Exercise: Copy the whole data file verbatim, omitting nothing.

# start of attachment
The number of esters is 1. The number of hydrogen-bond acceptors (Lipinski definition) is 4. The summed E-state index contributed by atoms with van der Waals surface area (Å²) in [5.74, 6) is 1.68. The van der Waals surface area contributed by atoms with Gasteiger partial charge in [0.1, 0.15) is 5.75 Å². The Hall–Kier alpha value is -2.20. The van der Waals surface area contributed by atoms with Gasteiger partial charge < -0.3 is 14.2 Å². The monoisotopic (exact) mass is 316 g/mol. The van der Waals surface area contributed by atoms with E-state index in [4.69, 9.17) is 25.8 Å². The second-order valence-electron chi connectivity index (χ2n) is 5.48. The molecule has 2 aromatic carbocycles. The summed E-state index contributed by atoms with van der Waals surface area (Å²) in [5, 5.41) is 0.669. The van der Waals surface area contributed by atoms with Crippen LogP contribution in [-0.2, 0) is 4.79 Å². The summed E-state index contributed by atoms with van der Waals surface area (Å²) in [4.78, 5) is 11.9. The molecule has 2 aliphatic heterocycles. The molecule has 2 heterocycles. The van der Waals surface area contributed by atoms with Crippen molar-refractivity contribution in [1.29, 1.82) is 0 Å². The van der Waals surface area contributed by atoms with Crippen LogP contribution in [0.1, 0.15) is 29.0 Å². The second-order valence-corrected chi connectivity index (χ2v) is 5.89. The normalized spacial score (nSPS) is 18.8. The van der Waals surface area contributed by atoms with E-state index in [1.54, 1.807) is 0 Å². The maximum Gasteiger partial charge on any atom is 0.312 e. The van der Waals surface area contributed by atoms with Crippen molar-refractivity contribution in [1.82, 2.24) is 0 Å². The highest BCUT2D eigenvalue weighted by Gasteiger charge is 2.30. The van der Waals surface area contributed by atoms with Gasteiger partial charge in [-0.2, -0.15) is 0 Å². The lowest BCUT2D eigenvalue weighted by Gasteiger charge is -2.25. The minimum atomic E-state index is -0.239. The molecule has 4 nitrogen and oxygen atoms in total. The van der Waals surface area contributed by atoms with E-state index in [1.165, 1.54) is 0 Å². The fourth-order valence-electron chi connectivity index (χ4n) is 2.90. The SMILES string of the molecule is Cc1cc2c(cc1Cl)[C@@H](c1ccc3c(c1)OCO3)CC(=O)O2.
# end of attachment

The number of esters is 1. The number of hydrogen-bond acceptors (Lipinski definition) is 4. The summed E-state index contributed by atoms with van der Waals surface area (Å²) in [5.74, 6) is 1.68. The van der Waals surface area contributed by atoms with Gasteiger partial charge in [0.1, 0.15) is 5.75 Å². The Hall–Kier alpha value is -2.20. The van der Waals surface area contributed by atoms with Gasteiger partial charge < -0.3 is 14.2 Å². The monoisotopic (exact) mass is 316 g/mol. The van der Waals surface area contributed by atoms with E-state index in [4.69, 9.17) is 25.8 Å². The second-order valence-electron chi connectivity index (χ2n) is 5.48. The molecule has 2 aromatic carbocycles. The summed E-state index contributed by atoms with van der Waals surface area (Å²) in [5, 5.41) is 0.669. The van der Waals surface area contributed by atoms with Crippen LogP contribution in [-0.2, 0) is 4.79 Å². The summed E-state index contributed by atoms with van der Waals surface area (Å²) in [4.78, 5) is 11.9. The molecule has 2 aliphatic heterocycles. The molecule has 2 heterocycles. The van der Waals surface area contributed by atoms with Crippen molar-refractivity contribution in [1.29, 1.82) is 0 Å². The van der Waals surface area contributed by atoms with Crippen LogP contribution in [0.1, 0.15) is 29.0 Å². The second-order valence-corrected chi connectivity index (χ2v) is 5.89. The normalized spacial score (nSPS) is 18.8. The van der Waals surface area contributed by atoms with E-state index in [1.54, 1.807) is 0 Å². The maximum Gasteiger partial charge on any atom is 0.312 e. The van der Waals surface area contributed by atoms with Crippen molar-refractivity contribution in [1.82, 2.24) is 0 Å². The highest BCUT2D eigenvalue weighted by Gasteiger charge is 2.30. The van der Waals surface area contributed by atoms with Gasteiger partial charge in [-0.2, -0.15) is 0 Å². The lowest BCUT2D eigenvalue weighted by Gasteiger charge is -2.25. The minimum atomic E-state index is -0.239. The molecule has 4 nitrogen and oxygen atoms in total. The van der Waals surface area contributed by atoms with E-state index in [1.165, 1.54) is 0 Å². The fourth-order valence-electron chi connectivity index (χ4n) is 2.90. The SMILES string of the molecule is Cc1cc2c(cc1Cl)[C@@H](c1ccc3c(c1)OCO3)CC(=O)O2.